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Griffin sprinted past 11 Vikings players and the ghosts of previous losses when he secured the victory on Sunday with his 76-yard gallop.
1. The scene in the parking lot after the game yesterday was quite different from the ones that have preceded it over the last year. People were happy. People were hopeful. It was hard to believe that just 48 hours earlier, most of these people were on the edge of crippling depression. I remember a time not too long ago when I was sure it would be the Washington Nationals lifting the hearts of the DC faithful in September and October with gigantic wins. As Robert Griffin said after the game, the loss in Game 5 by the Nats weighed heavily on everyone involved on Sunday--players, coaches and fans. I want to be careful not to suggest that a regular season victory washes away the sting of postseason defeat. It doesn't, but the manner in which the Redskins ended their winless streak at FedEx was enough to make the heart forget the pain it had been drowning in since Friday night...even if only temporarily.
2. The thing about Griffin's game-breaking run in the 4th quarter that sticks in the forefront of my mind is that it is something he is capable of doing at almost any time. If you think about those runs he makes over the tackle where he seems to run with reckless abandon en route to a six or seven-yard gain, he is probably a shoelace grab away from breaking those plays wide open. He has enough speed to get through that hole and if he is able to do it cleanly without running into a blocker or brushing past a would-be tackler, he can accelerate away from the defense. On that 76-yard run, the lane was there and after he got through it cleanly, he was in full take-off mode. Since there is no separating Griffin from the monumental trade that was executed by the Redskins to get him, it bears mentioning that this is the kind of play that justifies the cost the Redskins paid.
3. The fact that we have a guy who is in range to score from anywhere on the field is just amazing. When Clinton Portis first came here, he was pretty close. Champ Bailey and Sean Taylor on defense were the kinds of players that could change a game with the ball in their hands. I don't think any of them could match the straight-up playmaking ability of Robert Griffin III though. In your opinion, who is the player that you have watched in burgundy and gold that is closest to Griffin in terms of game-changing ability? This is a new era indeed.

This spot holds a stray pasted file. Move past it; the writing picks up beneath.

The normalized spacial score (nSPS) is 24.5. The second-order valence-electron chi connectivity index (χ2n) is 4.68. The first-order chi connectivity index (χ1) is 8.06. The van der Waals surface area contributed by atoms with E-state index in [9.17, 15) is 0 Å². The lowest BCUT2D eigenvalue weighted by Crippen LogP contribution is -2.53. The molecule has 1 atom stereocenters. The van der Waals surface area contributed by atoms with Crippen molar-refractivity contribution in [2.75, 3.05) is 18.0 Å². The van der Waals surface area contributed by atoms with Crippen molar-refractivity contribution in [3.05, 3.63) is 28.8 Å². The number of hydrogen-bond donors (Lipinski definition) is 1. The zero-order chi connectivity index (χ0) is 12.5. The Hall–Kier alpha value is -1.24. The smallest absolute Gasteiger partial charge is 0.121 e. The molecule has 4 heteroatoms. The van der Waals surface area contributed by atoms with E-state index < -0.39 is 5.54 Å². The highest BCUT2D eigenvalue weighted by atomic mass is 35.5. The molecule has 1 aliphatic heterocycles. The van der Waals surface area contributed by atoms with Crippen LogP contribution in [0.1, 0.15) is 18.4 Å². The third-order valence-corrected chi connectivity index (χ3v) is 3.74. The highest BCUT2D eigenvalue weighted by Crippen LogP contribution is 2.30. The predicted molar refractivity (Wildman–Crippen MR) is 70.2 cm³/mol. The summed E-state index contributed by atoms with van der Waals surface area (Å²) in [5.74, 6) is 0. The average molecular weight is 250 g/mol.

4. It could be suggested by some that Griffin's run was not a "game-winning" touchdown because we were already in the lead. I disagree completely. We may have had more points at the time, but that game was heading the other way in a hurry. We have seen this game many times before over the course of the last few seasons (or longer). We have especially seen it at FedEx Field. The Vikings had us dead to rights. If we fail to convert on that third down opportunity--as we have many times prior--and punt to Minnesota, they would have had plenty of time to work us for a touchdown. That movie has been on repeat for quite some time. If we turn the ball back over to Minnesota, the BEST case scenario is 78,000+ fans are holding their breath with 30 seconds or less to go as Christian Ponder works his red zone offense. At that point, the pre-October 12th Washington Redskins would have been exactly where their opponent wanted them. The pre-76-yard touchdown run Washington Redskins would have been battling against the 11 men in purple plus the ghosts of every loss that they had suffered in the closing minutes of games over the last few years. We might have held a five point advantage when Griffin dashed down the field for his touchdown, but the Washington Redskins were not in the lead. To be certain, that was a game-winning touchdown run in every sense of the term.